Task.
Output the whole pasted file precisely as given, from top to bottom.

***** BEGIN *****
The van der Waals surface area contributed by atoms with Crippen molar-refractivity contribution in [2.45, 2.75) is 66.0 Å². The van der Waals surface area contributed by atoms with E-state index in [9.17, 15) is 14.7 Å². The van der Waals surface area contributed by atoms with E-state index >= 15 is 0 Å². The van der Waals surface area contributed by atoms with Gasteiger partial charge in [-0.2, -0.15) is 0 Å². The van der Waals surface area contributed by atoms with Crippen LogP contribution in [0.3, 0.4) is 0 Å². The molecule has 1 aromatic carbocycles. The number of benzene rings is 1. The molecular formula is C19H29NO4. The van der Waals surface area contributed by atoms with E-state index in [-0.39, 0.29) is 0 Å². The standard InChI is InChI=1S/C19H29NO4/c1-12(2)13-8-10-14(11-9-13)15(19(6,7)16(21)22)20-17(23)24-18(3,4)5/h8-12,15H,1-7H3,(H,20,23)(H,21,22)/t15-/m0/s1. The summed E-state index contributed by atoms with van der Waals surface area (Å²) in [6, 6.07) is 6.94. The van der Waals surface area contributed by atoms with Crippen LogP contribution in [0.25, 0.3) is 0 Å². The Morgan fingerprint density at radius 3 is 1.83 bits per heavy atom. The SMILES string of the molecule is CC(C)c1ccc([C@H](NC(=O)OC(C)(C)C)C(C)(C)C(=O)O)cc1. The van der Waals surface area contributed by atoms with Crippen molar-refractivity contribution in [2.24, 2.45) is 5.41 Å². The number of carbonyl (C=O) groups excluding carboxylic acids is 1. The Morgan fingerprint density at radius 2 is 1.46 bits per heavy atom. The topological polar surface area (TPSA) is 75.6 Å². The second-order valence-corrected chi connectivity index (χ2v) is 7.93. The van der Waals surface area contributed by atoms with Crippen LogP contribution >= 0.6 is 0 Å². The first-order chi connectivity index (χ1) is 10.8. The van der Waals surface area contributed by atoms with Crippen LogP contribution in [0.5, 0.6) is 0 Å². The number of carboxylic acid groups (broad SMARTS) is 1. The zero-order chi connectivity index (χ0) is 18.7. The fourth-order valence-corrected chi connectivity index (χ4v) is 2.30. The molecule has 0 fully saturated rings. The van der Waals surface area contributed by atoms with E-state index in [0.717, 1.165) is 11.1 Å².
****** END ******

The van der Waals surface area contributed by atoms with Crippen molar-refractivity contribution in [2.45, 2.75) is 66.0 Å². The van der Waals surface area contributed by atoms with E-state index in [9.17, 15) is 14.7 Å². The van der Waals surface area contributed by atoms with E-state index >= 15 is 0 Å². The van der Waals surface area contributed by atoms with Gasteiger partial charge in [-0.2, -0.15) is 0 Å². The van der Waals surface area contributed by atoms with Crippen LogP contribution in [0.3, 0.4) is 0 Å². The molecule has 1 aromatic carbocycles. The number of benzene rings is 1. The molecular formula is C19H29NO4. The van der Waals surface area contributed by atoms with E-state index in [-0.39, 0.29) is 0 Å². The standard InChI is InChI=1S/C19H29NO4/c1-12(2)13-8-10-14(11-9-13)15(19(6,7)16(21)22)20-17(23)24-18(3,4)5/h8-12,15H,1-7H3,(H,20,23)(H,21,22)/t15-/m0/s1. The summed E-state index contributed by atoms with van der Waals surface area (Å²) in [6, 6.07) is 6.94. The van der Waals surface area contributed by atoms with Crippen LogP contribution in [0.25, 0.3) is 0 Å². The Morgan fingerprint density at radius 3 is 1.83 bits per heavy atom. The SMILES string of the molecule is CC(C)c1ccc([C@H](NC(=O)OC(C)(C)C)C(C)(C)C(=O)O)cc1. The van der Waals surface area contributed by atoms with Crippen molar-refractivity contribution in [2.24, 2.45) is 5.41 Å². The number of carbonyl (C=O) groups excluding carboxylic acids is 1. The Morgan fingerprint density at radius 2 is 1.46 bits per heavy atom. The topological polar surface area (TPSA) is 75.6 Å². The second-order valence-corrected chi connectivity index (χ2v) is 7.93. The van der Waals surface area contributed by atoms with Crippen LogP contribution >= 0.6 is 0 Å². The first-order chi connectivity index (χ1) is 10.8. The van der Waals surface area contributed by atoms with Crippen LogP contribution in [0.5, 0.6) is 0 Å². The number of carboxylic acid groups (broad SMARTS) is 1. The zero-order chi connectivity index (χ0) is 18.7. The fourth-order valence-corrected chi connectivity index (χ4v) is 2.30. The molecule has 0 fully saturated rings. The van der Waals surface area contributed by atoms with E-state index in [0.717, 1.165) is 11.1 Å².